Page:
I'm excited this morning. It's a geeky kind of excitement, but around here we take what we can get. Here's why: yesterday we got a bit of deregulation in the financial world, and it's a bit of deregulation that I've long wanted to see. So now I get to find out what happens.
You probably saw the headlines: Visa and MasterCard finally settled a lawsuit over charges that they colluded to charge high swipe fees on credit cards. As a result, they have to cough up $6 billion to the merchants who sued them. That's good news for merchants, but not for me. Frankly, in a war between Visa and Walmart, I can't get very excited about who wins.
No, you have to read down a bit to get to the exciting news:
Under the credit-card settlement on Friday, worked out over months of negotiations, merchants can charge higher prices to consumers who decide to pay for their purchases with credit cards. A customer, for example, who buys a $100 item with a credit card might be charged an additional $2.50. A judge still needs to approve the settlement.
Until now, credit card companies used their monopoly power to prohibit this. Merchants could discount for cash, but their contracts with Visa and MasterCard flatly prohibited them from charging credit card customers more to cover the swipe fee — and card companies have been adamant about enforcing this prohibition. There's an obvious reason for this: they're afraid that if merchants are allowed to do this, people will use credit cards less. And if people use credit cards less, then banks and credit card companies make less money.
But here's why this is interesting in a geeky kind of way: it's not clear who, if anybody, gets screwed by hidden swipe fees. After all, there's nothing wrong with swipe fees per se: it costs money to run an electronic payment network, and credit card companies need some way to recoup those costs. Swipe fees are a reasonable way of doing this.
What's more, consumers and merchants get a lot of benefits from credit cards: consumers get convenience and merchants get guaranteed payment. No more bounced checks! Maybe a 2.5% fee is a reasonable price for those benefits.
Maybe. But there are two big questions about swipe fees. First: are they abusively high? Second: who really pays them? Do they get passed on entirely to consumers? Do they get split between merchants and consumers? Or do they primarily end up balancing the costs of running a payment network between merchant and purchaser banks?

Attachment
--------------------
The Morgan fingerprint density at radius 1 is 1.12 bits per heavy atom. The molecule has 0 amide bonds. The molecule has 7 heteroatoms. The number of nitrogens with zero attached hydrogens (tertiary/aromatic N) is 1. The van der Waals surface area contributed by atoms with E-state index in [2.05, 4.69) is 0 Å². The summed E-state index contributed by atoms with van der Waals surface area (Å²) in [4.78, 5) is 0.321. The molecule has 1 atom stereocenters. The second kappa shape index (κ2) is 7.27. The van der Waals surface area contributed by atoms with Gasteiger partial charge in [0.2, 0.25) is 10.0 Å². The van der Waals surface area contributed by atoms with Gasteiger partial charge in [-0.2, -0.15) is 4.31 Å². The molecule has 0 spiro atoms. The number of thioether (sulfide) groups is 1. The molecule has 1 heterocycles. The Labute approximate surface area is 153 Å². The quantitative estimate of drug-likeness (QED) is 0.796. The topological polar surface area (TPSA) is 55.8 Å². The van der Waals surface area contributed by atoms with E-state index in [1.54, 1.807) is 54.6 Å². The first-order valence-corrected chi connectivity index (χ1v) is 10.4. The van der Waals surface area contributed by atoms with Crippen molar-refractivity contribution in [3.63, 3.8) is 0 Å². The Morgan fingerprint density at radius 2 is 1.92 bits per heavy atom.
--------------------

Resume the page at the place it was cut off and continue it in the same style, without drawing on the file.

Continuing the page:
The empirical evidence on this is hazy. No one knows for sure. So I say: let's find out. Instead of allowing card companies to unilaterally hide the fees by banning surcharges, or allowing regulators to unilaterally cap swipe fees, bring them out in the open and let the market decide. Give merchants the option to pass along swipe fees to consumers and see what happens. If they end up doing it, it's pretty good evidence that fees were too high and were being paid at least partly by unwitting consumers, many of whom prefer the option of switching to cash once they realize the real price of using plastic. If they don't, and things stay pretty much the same as they are today, it's pretty good implicit evidence that everyone was getting a tolerably reasonable deal already. To semi-quote myself on this subject:
Although there's no definitive evidence on this score, there are some reasons for thinking that fees are too high and that consumers do end up paying at least part of them. There's a Boston Fed study showing that the net result of swipe fees is to transfer money from the poor to the rich. There's an ECB report suggesting (unsurprisingly) that in a monopoly environment interchange fees will always be set too high. And there's this New York Times piece about swipe fees in the debit card market, which makes it pretty clear that Visa's fees are simply egregious abuses of its monopoly power. And if they're abusive in the debit card market, they're probably abusive in the credit card market too. Finally, there's the fact that current fees are so high that card issuing banks can afford to rebate a big chunk of them in rewards programs, something that flatly makes no sense in a sane world.
That's all suggestive, but it's not proof. So now we get to see. Some merchants will almost certainly start charging more for credit card purchases, and after a period of experimentation we'll end up in a new equilibrium. What will it be? Perhaps consumers will start avoiding stores that charge for using credit cards, and those stores will lose enough business that they'll give up. Or maybe they'll gain enough cash business that everyone else will follow suit. Maybe merchants will end up charging higher prices for small items but routinely waive the fees for larger purchases. Maybe stores in competitive markets will swallow the fees while other stores don't. Or vice versa. Or maybe it will end up putting pressure on banks and card companies to lower swipe fees and then everything will revert to the status quo, but with no more ridiculous rewards programs. (This is my preferred outcome: keep the convenience of electronic payment, but with swipe fees basically covering the cost of running the network, not acting as a hidden profit center.)
Who knows? But one way or another, the market will figure this out, not the monopoly position of the credit card companies. And in a geeky kind of way, it's going to be very interesting to see what happens.
EXTRA SUPER GEEKY NOTE: I think that credit card surcharges are still banned by law in some states. This won't be affected by the settlement, which means merchants will be allowed to pass along the fees in some states but not in others. This should provide an immense amount of grist for natural experiments along state borders. I expect many doctoral dissertations on this subject in the years to come.